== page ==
This is Community
Adirondack Foundation, founded in 1997 as Adirondack Community Trust, is a community foundation serving the Adirondack region of northeastern New York. Adirondack Foundation inspires donors, builds partnerships, and mobilizes resources to strengthen community through philanthropy.
Adirondack Foundation was created to help philanthropically inclined individuals and families maximize the impact of their giving. Our collection of funds, established through gifts, is pooled and invested. The income from these funds is distributed through grants. We offer donors convenience and more: we're local, we know the issues our communities face, and we know the nonprofits working to solve them. We research each nonprofit organization before we make a grant to make sure that it is financially and programmatically sound. By joining a community of donors, an individual can have greater impact because his/her grants are combined with those of other generous donors.
Community foundations are tax exempt, public charities serving thousands of people who share a common interest—improving the quality of life in their area. Individuals, families, businesses, and organizations create permanent and non-permanent charitable funds that help their region meet the challenges of changing times. Read more about community foundations in the Community Foundation Fact Sheet.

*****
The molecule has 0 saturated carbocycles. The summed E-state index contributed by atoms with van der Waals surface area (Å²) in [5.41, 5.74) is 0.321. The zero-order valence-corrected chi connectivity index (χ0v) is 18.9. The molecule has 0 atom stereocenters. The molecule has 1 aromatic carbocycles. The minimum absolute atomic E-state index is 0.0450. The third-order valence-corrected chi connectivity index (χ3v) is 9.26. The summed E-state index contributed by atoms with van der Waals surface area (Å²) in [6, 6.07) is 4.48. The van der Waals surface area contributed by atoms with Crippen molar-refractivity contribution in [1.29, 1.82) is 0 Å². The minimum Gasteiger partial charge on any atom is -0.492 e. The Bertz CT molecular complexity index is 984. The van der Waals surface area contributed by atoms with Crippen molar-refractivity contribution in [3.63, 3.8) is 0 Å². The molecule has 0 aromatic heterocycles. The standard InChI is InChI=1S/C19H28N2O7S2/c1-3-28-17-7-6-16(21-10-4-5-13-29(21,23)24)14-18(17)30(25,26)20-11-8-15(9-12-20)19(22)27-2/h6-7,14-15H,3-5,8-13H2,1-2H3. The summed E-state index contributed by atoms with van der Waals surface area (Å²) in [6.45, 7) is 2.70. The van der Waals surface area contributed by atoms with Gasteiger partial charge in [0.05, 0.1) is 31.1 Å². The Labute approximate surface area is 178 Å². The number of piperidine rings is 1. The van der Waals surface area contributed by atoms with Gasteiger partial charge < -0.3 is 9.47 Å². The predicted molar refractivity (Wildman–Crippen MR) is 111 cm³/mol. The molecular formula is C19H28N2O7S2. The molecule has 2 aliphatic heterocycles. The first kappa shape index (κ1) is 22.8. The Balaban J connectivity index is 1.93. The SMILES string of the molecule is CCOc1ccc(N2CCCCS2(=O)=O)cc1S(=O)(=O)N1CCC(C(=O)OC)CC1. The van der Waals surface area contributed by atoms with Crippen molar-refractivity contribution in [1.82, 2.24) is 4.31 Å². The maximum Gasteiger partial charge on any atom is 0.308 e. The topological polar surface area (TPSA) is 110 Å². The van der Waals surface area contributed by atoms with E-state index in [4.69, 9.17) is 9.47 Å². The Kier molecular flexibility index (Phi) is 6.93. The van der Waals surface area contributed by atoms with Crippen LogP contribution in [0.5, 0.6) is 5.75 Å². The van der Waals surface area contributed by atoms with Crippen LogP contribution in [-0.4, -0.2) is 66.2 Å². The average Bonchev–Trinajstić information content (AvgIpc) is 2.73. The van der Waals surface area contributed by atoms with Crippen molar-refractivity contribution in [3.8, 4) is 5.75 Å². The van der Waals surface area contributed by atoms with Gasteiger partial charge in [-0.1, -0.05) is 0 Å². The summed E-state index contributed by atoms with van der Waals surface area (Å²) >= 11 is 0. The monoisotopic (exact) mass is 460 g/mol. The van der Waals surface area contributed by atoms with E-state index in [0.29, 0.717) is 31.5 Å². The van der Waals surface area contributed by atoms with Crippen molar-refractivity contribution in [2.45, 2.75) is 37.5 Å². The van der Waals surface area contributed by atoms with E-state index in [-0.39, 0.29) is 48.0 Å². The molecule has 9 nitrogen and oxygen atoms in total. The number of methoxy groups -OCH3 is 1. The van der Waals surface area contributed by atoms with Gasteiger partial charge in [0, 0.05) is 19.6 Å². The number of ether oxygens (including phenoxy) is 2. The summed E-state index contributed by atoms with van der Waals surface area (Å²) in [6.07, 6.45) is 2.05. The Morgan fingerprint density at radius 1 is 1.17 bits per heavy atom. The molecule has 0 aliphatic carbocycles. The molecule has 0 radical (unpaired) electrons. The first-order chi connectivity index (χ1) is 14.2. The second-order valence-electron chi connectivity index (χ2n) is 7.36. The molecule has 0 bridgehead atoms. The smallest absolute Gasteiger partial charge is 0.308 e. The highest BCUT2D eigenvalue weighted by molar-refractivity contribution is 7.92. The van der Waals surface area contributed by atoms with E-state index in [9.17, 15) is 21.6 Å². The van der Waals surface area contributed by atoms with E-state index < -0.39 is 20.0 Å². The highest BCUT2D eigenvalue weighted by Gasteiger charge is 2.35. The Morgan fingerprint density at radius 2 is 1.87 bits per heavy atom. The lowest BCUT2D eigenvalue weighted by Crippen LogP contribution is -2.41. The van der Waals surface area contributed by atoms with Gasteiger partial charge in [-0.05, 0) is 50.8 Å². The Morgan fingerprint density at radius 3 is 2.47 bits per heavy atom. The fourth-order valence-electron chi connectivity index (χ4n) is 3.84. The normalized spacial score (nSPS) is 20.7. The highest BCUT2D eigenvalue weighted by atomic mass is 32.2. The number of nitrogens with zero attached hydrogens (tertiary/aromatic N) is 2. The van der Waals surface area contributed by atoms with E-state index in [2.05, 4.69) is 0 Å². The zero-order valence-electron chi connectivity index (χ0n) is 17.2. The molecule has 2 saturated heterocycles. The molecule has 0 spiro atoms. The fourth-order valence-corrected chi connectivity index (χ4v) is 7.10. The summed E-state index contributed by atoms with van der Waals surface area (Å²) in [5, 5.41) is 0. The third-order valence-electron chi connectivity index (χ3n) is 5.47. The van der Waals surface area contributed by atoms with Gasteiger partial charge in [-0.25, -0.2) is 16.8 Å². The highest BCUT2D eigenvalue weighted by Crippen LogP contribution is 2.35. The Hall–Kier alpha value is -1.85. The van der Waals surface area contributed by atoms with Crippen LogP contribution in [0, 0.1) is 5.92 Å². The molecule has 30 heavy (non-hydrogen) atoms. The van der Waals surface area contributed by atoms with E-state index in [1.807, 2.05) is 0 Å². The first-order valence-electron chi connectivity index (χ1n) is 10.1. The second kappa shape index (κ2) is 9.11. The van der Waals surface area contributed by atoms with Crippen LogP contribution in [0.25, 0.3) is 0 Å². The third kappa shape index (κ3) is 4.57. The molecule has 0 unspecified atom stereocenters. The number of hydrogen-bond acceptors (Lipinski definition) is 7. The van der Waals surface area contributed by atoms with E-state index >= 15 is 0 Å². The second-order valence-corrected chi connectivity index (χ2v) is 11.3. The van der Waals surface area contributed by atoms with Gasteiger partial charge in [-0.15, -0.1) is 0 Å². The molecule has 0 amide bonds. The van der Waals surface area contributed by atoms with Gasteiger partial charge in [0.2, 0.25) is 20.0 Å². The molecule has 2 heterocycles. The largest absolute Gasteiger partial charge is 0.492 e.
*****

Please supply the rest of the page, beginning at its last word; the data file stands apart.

Adirondack Foundation accepts gifts, invests the money, and distributes the income to organizations that meet donor interest and charitable intent. In many ways, it's just like having your own foundation, without the work and costs associated with administering a separate entity. Adirondack Foundation magnifies the impact of charitable giving by actively seeking opportunities where modest grants can achieve improved results. By making timely grants to nonprofit organizations, we provide donors with perpetual stewardship of their charitable dollars.
In 1995, Fred Brown and Meredith Prime, serving on the Lake Placid Education Foundation's Board of Directors, identified the need for an organization to encourage more giving and philanthropy in the Adirondack region. LPEF agreed, as a seed-sowing project, to support the founding of a community foundation (Adirondack Community Trust or ACT) and to underwrite expenses during its formative years. The first part-time executive director was John S. Lansing. In early 2001, ACT received a $2 million grant from the Lake Placid Education Foundation establishing the Melvil Dewey Endowment Fund at ACT. Income from this fund supports the general operations of ACT and provides funds for other worthwhile purposes. This generous grant allowed ACT to hire Cali Brooks as its first full-time executive director, where she continues to do great work for the community. In 2013, the Board of Trustees voted unanimously to change the organization's name to Adirondack Foundation.